Contrary to his reputation as a football-obsessed grump, Nick Saban is aware of the world around him. Parts of it, at least. For example: Basketball. Saban is a fan of hoops, evidenced by his astonishing undefeated record in lunchtime pick-up ball. He’s also cited Michael Jordan numerous times to make a point.

“We show our team a video of Michael Jordan talking about making the game-winning shot,” Saban said before Alabama’s blowout of Notre Dame to win the 2012 national championship. “It doesn’t matter how many game-winning shots he’s made in the past. The only one that matters is the one he’s about to take.

“That’s the whole deal. Can you focus on the next shot? You’re so zeroed in on the next shot that you don’t have time to think about the other ones. You really don’t.”

On Thursday, Saban brought in Kobe Bryant to speak to the Tide on leadership. In addition to being a 5-time NBA champion and an Olympic gold medal winner, Bryant is now an Oscar-winning filmmaker (look it up) and something of a Svengali on the ways of the world.

Kobe spoke to Alabama about leadership, something he struggled with in the middle portion of his career. After pairing with Shaquille O’Neal to win three straight NBA titles from 2000-02 and play for another in 2004, Kobe famously pushed Shaq out of LA and then struggled to adapt to his role as the team’s sole leader. Kobe scored more than ever — averaging a career high 35.4 points per game in 2006, the highest scoring average by any player since Jordan in 1987 — but the team fell off. The Lakers fell out of the playoffs entirely in the club’s first Shaq-less season, then failed to get out of the first round in the next two.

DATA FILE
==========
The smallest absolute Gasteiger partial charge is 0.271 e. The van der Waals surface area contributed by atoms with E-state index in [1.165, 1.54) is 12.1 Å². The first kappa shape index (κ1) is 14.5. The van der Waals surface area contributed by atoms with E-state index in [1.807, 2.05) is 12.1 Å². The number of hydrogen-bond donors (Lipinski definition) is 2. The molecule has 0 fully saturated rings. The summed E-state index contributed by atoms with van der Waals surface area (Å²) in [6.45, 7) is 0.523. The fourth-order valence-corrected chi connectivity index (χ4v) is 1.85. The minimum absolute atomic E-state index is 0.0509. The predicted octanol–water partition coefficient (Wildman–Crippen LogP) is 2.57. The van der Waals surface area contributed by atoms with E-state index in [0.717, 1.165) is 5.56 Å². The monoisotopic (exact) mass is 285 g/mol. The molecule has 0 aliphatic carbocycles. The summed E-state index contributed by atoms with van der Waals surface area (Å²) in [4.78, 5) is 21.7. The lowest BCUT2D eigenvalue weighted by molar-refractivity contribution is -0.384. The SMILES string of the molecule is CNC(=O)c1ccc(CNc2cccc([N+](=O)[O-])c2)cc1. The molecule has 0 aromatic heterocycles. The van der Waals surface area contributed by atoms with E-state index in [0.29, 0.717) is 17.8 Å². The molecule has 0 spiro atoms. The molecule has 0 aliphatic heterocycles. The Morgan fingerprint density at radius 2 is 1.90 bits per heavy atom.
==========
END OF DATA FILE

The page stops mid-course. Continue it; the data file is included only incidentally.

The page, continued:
After Kobe developed as a leader (and the front office added some All-Star players), the Lakers were back in the Finals each year from 2008-10, winning the final two.

“To be an effective leader, you have to be a really good listener, not to what’s being said, but to what’s not being said. You have to be really observant. That was a big transition for me. I was a scorer and a floor general, to now, with Pau (Gasol) and Lamar (Odom) trying to win championships, to being a leader. That meant putting others first. That means not worrying about, are you in rhythm? Are you playing playing well? Are you ready to go in this game, or are they ready? What can I do to help them be ready? That’s the big transition to make.

They all have things they want to accomplish. And as a leader you’re like, ‘Okay, what are those things and how can I help them accomplish that within the system and structure that we are trying to do collectively?'”

It’s probably only a matter of time until Saban brings LeBron in to speak with the Tide.

On second thought, maybe not.